• The immigration case of Pham v Home Secretary 2015 UKSC 2019 highlighted that a person could be deprived of their British Citizenship status on the ground that it was favourable to the public good.
  • The appellant Pham, born in Vietnam arrived in the UK in 1989. Asylum was later granted to remain in the UK and Pham subsequently gained British Citizenship.
  • At the age of 21 he converted to Islamic Extremism and travelled to Yemen.

Facts of the Case

  • An deprivation order made by The Secretary of state under  British Nationality Act 1981 s.40(2) was made on the premise that the deprivation was for the public benefit as the appellant was a committed extremist Islamist.
  • The appellant had received specific terrorist training and got involved with terrorism activities from 2011 in Yemen.

Issues in Pham v Home Secretary 2015 UKSC 2019

  • Whether s.40 British Nationality Act was prohibited on the grounds that it would make the appellant stateless.
  • The scope of the appellant’s appeal was strictly limited with no finer point on EU law. This meant it came down to the confinement and wording of s.40 British Nationality Act.

Held by Special Immigration Appeals Commission.

  • s.40 appeal allowed as the decision would make Pham stateless and was therefore not permitted under s.40(4) of the 1981 Act.

Held by Court of Appeal

  • Secretary of state argued this would not make Pham Stateless and applied to strike out the appeal by the Special Immigration Appeals Commission  Pham appealed.
  • It was held by the Supreme Court that the appeal could not be permitted and was remitted to the Special Immigration Appeals Commission.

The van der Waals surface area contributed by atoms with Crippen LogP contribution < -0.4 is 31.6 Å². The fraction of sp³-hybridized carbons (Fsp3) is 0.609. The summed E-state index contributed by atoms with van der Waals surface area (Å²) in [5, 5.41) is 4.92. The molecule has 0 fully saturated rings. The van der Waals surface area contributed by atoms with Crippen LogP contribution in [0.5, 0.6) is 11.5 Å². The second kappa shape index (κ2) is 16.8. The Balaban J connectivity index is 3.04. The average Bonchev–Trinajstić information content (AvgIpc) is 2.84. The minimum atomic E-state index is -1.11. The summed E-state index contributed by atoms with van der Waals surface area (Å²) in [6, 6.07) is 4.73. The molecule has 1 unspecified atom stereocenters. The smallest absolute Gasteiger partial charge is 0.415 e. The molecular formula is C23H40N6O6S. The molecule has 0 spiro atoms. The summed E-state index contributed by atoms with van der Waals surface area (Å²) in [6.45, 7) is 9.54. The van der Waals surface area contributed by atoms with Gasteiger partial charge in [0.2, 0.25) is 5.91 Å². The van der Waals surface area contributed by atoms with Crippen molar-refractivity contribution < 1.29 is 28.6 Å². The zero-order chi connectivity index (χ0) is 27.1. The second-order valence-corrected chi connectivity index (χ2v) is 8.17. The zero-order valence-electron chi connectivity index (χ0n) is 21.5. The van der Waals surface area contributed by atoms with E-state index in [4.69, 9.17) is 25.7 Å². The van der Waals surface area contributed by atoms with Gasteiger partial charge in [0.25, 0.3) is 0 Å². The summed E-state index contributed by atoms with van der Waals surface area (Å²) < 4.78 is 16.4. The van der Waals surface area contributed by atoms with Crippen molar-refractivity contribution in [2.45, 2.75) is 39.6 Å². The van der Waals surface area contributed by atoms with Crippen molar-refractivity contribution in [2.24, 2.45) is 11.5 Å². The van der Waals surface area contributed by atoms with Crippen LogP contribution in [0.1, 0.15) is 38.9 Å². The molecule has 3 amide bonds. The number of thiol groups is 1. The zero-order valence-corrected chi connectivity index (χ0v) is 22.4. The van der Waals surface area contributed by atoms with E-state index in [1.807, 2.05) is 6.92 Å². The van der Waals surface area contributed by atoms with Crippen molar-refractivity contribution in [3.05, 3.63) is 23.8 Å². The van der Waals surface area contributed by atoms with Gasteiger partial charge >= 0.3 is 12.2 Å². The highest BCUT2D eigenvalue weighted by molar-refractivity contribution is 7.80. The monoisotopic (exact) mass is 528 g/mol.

Lord Neuberger, Lady Hale, Lord Mance, Lord Wilson, Lord Sumption, Lord Reed, Lord Carnwath

  • The appellant having admitted to terrorism charges in the United States, was already serving a term of 40 years imprisonment in a high security prison. The secretary of state then applied to strike out the appeal under the Special Immigration Appeals Commission (Procedure) Rules 2003 r.11B.
  • The appellant argued that the application to strike the appeal should be stuck out due to the fact he would be out and free to return to the UK with any national security risk no longer existent.
  • Secretary of state stayed with the motion that the appellant remained a threat and that the order should be maintained. Singh LJ maintained that British citizenship comes with it loyalty and obligations and that a breach of this would result in a repudiation of said citizenship.


  • The appeal was dismissed.
  • There is a right to deprive someone of their British citizenship on the basis that they had repudiated his obligation of loyalty.
  • The question asked, “Could a person be deprived of British Citizenship on the basis he did not pose a current risk to nation security?”. Answer, yes. Due to the wording of s.40, the secretary of state had to be satisfied that the deprivation is conducive to the public good and this was satisfied.